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Am J Kidney Dis. 2003 Dec;42(6):1228-38.

Cost analysis of renal replacement therapies in Finland.

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Medical School, University of Tampere, Tampere, Finland.



Costs for treating patients with end-stage renal disease (ESRD) have grown noticeably. However, most of the cost estimates to date have taken the perspective of the payers. Hence, direct costs of treating ESRD are not accurately known.


Files of all adult patients with ESRD who entered dialysis therapy between January 1, 1991, and December 31, 1996, were studied retrospectively, and all use of health care resources and services was recorded. Follow-up continued until December 31, 1996.


Two hundred fourteen patients fulfilled the study criteria, 138 patients started with in-center hemodialysis (HD) therapy, and 76 patients started with continuous ambulatory peritoneal dialysis (CAPD) therapy. Patients were followed up until death (72 patients) or treatment modality changed for more than 1 month. Fifty-five patients received a cadaveric transplant, and after transplantation (TX), they were examined as a separate group of TX patients. Direct health care costs for the first 6 months in the HD, CAPD, and TX groups were 32,566 US dollars, 25,504 dollars, and 38,265 dollars, and for the next 6 months, 26,272 dollars, 24,218 dollars, and 7,420 dollars, respectively. During subsequent years, annual costs were 54,140 US dollars and 54,490 dollars in the HD group, 45,262 dollars and 49,299 dollars in the CAPD group, and 11,446 dollars and 9,989 dollars in the TX group. Regression analyses showed 4 variables significantly associated with greater daily costs in dialysis patients: age, ischemic heart disease, nonprimary renal disease, and HD treatment.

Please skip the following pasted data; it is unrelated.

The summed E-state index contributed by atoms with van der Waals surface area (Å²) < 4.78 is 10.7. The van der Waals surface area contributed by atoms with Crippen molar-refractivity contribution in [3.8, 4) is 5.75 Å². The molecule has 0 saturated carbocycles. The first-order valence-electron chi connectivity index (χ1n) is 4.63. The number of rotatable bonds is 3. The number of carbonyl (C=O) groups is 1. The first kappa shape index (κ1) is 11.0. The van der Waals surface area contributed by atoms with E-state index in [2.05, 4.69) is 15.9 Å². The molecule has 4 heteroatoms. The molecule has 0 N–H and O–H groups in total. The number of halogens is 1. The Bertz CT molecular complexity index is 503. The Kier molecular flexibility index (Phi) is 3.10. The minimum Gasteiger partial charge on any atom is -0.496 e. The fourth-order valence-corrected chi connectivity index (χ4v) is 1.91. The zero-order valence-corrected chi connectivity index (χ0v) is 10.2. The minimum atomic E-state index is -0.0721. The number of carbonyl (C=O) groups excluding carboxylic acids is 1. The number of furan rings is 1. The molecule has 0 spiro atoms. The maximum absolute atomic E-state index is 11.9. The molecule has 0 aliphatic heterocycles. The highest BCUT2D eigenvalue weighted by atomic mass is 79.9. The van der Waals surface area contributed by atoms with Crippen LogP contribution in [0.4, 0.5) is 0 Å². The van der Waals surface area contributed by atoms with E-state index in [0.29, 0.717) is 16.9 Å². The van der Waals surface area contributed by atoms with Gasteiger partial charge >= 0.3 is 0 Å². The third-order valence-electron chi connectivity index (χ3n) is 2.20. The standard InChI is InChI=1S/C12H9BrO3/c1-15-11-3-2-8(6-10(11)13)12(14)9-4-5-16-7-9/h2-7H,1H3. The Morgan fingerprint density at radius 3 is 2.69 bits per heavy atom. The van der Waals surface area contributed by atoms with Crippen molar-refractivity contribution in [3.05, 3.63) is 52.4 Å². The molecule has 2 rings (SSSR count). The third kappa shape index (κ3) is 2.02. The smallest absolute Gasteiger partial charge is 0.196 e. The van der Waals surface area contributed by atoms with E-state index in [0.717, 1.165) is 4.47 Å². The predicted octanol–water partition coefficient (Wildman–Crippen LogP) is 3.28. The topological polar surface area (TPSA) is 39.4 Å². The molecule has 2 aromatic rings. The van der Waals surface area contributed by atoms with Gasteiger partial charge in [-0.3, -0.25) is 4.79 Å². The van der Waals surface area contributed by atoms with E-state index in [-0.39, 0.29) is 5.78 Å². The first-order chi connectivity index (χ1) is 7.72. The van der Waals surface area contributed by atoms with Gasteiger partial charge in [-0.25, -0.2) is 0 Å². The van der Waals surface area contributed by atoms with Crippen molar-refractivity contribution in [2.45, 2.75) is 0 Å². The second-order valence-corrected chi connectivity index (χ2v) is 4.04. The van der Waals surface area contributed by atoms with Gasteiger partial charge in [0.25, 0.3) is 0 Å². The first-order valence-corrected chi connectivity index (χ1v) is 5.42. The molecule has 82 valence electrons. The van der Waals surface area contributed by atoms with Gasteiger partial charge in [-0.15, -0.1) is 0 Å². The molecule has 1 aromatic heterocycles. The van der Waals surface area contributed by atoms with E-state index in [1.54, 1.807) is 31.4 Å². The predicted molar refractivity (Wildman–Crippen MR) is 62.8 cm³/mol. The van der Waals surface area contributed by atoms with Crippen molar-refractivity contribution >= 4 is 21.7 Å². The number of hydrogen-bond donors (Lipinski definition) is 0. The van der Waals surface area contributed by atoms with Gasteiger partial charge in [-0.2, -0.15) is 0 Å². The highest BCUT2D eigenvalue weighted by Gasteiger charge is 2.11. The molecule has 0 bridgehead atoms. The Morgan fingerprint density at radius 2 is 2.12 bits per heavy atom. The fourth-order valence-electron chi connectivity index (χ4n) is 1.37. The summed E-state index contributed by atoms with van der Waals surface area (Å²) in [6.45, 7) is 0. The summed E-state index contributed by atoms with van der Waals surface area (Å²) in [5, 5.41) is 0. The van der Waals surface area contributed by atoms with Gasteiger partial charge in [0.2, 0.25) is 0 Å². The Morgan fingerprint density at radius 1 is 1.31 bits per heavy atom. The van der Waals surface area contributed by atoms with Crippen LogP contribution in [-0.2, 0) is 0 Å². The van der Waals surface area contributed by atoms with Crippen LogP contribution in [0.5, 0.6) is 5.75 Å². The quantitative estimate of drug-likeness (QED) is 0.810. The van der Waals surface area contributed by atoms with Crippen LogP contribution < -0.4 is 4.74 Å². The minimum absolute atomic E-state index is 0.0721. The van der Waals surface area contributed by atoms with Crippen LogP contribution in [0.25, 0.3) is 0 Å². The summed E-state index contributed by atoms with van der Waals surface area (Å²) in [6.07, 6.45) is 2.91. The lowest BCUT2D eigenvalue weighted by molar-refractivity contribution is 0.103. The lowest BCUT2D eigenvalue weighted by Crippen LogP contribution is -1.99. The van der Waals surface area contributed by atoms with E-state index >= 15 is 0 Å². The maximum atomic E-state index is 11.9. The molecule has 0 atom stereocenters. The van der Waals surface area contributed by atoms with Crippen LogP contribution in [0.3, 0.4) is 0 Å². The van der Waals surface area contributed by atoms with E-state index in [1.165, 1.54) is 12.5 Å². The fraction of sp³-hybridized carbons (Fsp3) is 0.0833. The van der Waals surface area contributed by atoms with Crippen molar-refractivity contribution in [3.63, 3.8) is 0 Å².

Compared with HD, CAPD may be associated with lower costs, yet the absolute difference is not striking. After the TX procedure is performed once, annual costs decline remarkably, and cadaveric TX is less costly than both dialysis modalities.

[Indexed for MEDLINE]

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